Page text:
The flow chart of this study design is shown in Supplementary Figure S1. Briefly, we applied the Estimate the Proportion of Immune and Cancer cells (EPIC) method (Racle et al., 2017) to estimate the infiltrating immune cells, cancer-associated fibroblasts (CAFs) and endothelial cells in HCC patients. We suggest that macrophage fraction is an independent prognostic factor for HCC from two independent data sets. Next, we analyzed the macrophage-related differentially expressed mRNAs (DEmRNAs) through correlation analysis and constructed the circRNA-miRNA-mRNA regulatory network based on these DEmRNAs. Moreover, six hub DEmRNAs were identified to establish a hub circRNA regulatory network. Among the DEmRNAs in the network, PRC1 was identified as the most influential node. High expression of PRC1 was correlated with poor prognosis and low macrophage infiltration of HCC in both data sets. These findings indicate that certain circRNA regulatory networks are involved in the process of macrophage infiltration and provide clues for a mechanism of study and therapeutic strategy development for HCC.

Materials and Methods

Data Collection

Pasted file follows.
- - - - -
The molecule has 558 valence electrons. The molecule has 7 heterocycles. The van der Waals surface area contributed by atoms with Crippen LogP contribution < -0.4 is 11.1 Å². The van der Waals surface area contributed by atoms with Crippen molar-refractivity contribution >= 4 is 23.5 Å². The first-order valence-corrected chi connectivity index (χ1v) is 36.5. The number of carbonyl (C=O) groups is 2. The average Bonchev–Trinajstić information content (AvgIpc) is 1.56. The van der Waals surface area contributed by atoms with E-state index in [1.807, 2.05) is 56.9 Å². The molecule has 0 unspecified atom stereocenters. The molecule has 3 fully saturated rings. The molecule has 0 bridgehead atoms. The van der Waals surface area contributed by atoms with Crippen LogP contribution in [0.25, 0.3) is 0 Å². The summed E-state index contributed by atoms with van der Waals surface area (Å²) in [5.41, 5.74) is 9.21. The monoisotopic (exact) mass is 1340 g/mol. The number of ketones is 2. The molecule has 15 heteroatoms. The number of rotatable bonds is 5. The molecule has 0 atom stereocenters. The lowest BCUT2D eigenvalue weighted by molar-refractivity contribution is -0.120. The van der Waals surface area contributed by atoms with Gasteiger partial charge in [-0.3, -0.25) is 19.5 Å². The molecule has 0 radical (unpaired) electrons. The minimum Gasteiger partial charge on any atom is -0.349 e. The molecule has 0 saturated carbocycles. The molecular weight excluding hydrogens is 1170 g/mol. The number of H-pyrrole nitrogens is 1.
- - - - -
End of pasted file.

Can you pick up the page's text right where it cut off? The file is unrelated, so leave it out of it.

Three hundred and eighty-three cases (including 50 paired tumor and non-tumor samples) of transcriptome data, 98 cases (including 49 paired tumor and non-tumor samples) of miRNA-sequencing (miRNA-seq) data, and corresponding clinical information of HCC cases with overall survival (OS) time more than 30 days were downloaded from The Cancer Genome Atlas (TCGA) data portal1. Four hundred and thirty-five cases (including 214 paired tumor and non-tumor samples) of mRNA microarray data and corresponding clinical information on HCC cases with OS time more than 1 month were obtained from GSE14520 in the Gene Expression Omnibus (GEO) database2. The circRNA microarray data were retrieved from GSE94508 (five pairs of HCC and non-tumor tissues), GSE97332 (seven pairs of HCC and non-tumor tissues), and GSE78520 (three pairs of HCC and non-tumor tissues) in the GEO database. In this study, we mainly focus on the commonly differentially expressed RNAs (DERNAs) between HCC and paired non-tumor tissues, attempting to explore the consistently altered RNAs. Therefore, we did not specify the etiology of HCC cases. The TCGA transcriptome data were preprocessed by RNA-sequencing by the expectation-maximization-processed transcript per million measure. The raw data of the microarray data sets were preprocessed via background correction and normalization.